Another week and another partner quits Simmons & Simmons.
Christopher Lewis, Helen Newman, Christopher Woods, Clare Potter, Steve Bryan and Jerry Walter have all left in the last three months. And now head of banking Nicholas Fisher is going.
So what is going on over at CityPoint?
Fisher, primarily a borrower acquisition finance lawyer, is going to Addleshaw Goddard, a firm that has undergone something of a renaissance since its merger.
So just how much of a loss is Fisher? He was the partner of choice for corporate partners who needed finance support on the firm’s biggest M&A transactions. For instance, he advised on the firm’s talismanic Northumbrian Water deal and on the Canary Wharf bid.
Sources say that he is good with corporate clients and his departure will no doubt be a blow to that department.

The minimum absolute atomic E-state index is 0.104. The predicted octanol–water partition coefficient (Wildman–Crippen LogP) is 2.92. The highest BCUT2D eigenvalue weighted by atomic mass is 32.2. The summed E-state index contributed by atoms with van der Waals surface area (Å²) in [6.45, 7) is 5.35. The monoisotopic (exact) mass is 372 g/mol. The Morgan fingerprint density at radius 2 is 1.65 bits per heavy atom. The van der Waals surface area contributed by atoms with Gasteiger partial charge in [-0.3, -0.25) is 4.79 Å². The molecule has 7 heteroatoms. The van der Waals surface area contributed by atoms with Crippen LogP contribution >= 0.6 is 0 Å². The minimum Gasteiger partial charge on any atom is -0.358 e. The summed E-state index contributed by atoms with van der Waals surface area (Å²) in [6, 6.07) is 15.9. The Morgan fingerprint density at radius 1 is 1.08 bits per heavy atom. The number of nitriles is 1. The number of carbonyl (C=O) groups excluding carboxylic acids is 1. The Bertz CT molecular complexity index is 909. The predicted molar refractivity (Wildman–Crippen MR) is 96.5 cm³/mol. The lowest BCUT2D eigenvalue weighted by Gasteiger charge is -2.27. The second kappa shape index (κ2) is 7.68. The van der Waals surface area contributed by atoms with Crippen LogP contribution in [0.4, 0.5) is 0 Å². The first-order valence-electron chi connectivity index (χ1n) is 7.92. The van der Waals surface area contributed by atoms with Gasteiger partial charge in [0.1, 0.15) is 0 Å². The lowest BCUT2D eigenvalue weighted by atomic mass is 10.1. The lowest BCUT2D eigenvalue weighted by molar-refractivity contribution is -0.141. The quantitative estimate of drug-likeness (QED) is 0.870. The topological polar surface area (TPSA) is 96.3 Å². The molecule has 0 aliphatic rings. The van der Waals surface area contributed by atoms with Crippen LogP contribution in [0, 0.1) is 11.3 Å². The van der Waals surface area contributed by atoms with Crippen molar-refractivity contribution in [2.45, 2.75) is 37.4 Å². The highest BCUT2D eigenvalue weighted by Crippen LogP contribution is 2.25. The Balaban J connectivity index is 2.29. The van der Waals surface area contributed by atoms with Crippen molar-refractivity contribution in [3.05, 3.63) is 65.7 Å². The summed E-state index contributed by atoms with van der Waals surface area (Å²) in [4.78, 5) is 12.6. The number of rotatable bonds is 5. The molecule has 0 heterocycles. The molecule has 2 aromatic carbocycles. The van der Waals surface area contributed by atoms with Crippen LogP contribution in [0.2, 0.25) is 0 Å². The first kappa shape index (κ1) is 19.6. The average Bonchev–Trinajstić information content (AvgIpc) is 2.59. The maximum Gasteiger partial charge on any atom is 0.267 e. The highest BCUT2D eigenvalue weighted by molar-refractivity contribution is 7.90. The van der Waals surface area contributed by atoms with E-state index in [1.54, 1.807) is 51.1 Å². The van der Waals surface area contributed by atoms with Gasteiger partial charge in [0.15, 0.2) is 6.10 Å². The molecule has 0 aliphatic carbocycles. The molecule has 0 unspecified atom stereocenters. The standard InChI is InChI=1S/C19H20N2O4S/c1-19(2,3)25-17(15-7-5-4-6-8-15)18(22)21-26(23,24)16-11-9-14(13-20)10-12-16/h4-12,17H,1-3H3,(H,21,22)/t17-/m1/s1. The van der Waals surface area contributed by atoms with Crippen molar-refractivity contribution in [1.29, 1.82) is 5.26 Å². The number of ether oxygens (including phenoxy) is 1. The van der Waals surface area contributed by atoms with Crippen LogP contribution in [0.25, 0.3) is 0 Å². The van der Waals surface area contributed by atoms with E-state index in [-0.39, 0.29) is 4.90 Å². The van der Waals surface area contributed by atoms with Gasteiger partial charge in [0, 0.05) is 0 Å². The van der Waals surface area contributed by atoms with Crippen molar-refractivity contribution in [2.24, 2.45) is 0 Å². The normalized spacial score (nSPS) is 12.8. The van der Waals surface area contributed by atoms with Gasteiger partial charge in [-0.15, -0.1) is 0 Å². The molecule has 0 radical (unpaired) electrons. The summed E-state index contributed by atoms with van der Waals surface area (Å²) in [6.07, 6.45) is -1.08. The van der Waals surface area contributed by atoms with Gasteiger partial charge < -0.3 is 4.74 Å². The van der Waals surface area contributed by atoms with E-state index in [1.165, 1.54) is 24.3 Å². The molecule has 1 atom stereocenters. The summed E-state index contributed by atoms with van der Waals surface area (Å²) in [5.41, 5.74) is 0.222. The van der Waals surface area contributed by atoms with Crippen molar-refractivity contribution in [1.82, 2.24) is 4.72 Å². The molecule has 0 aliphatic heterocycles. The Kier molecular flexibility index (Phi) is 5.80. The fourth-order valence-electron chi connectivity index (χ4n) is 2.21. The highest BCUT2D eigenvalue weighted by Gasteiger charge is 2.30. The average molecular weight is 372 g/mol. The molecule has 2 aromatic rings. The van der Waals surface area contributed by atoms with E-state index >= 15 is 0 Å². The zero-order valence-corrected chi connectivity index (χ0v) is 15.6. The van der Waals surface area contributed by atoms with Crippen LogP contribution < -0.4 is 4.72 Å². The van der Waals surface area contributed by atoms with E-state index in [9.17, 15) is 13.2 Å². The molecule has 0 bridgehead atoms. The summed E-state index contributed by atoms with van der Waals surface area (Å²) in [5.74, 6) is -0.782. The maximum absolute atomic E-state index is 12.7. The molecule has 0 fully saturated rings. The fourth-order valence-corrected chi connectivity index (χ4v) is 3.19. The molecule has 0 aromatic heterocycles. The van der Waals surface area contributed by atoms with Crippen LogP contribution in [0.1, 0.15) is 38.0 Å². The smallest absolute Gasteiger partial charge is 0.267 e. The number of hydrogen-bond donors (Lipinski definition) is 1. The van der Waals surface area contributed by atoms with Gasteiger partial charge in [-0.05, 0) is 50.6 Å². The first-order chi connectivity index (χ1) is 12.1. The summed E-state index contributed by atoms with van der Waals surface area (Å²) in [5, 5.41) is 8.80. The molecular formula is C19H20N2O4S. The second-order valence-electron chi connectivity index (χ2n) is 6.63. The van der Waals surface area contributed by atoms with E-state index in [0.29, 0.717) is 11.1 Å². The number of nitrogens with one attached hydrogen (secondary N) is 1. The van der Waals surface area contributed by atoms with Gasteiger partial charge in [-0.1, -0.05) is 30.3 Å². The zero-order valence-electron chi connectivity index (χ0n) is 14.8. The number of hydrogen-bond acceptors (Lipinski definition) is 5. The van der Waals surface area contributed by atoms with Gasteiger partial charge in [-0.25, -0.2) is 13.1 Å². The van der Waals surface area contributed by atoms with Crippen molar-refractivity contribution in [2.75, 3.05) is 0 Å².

Although he was head of banking, ironically the finance department may suffer less. Simmons’ standalone bank- focused finance practice is now far more important and influential within the firm than its borrower-focused corporate support practice.
Either way, Fisher is a good hire for Addleshaws, but there may be a few political fireworks when he joins. The firm is keen to stress that Fisher does have a lender side pedigree (although market sources differ) and will be targeting the banks when he joins.
But the firm already has someone in London doing that – Karl Woolley. It is not quite clear who will be in charge. All Addleshaws will say is that they are both very important to the firm’s acquisition finance strategy.
Politics are also the order of the day at Lovells, where the three-person shortlist for the managing partner job was finalised earlier today (6 October).
The nominees are head of finance David Harris, EU and competition head John Pheasant and the man who at one stage appeared a rank outsider, head of commercial Andrew Skipper.
Just think back to the senior partner elections – in the run-up nobody thought John Young had a chance, but he beat favourite Hugh Nineham to the job. Perhaps the firm is set for another surprise.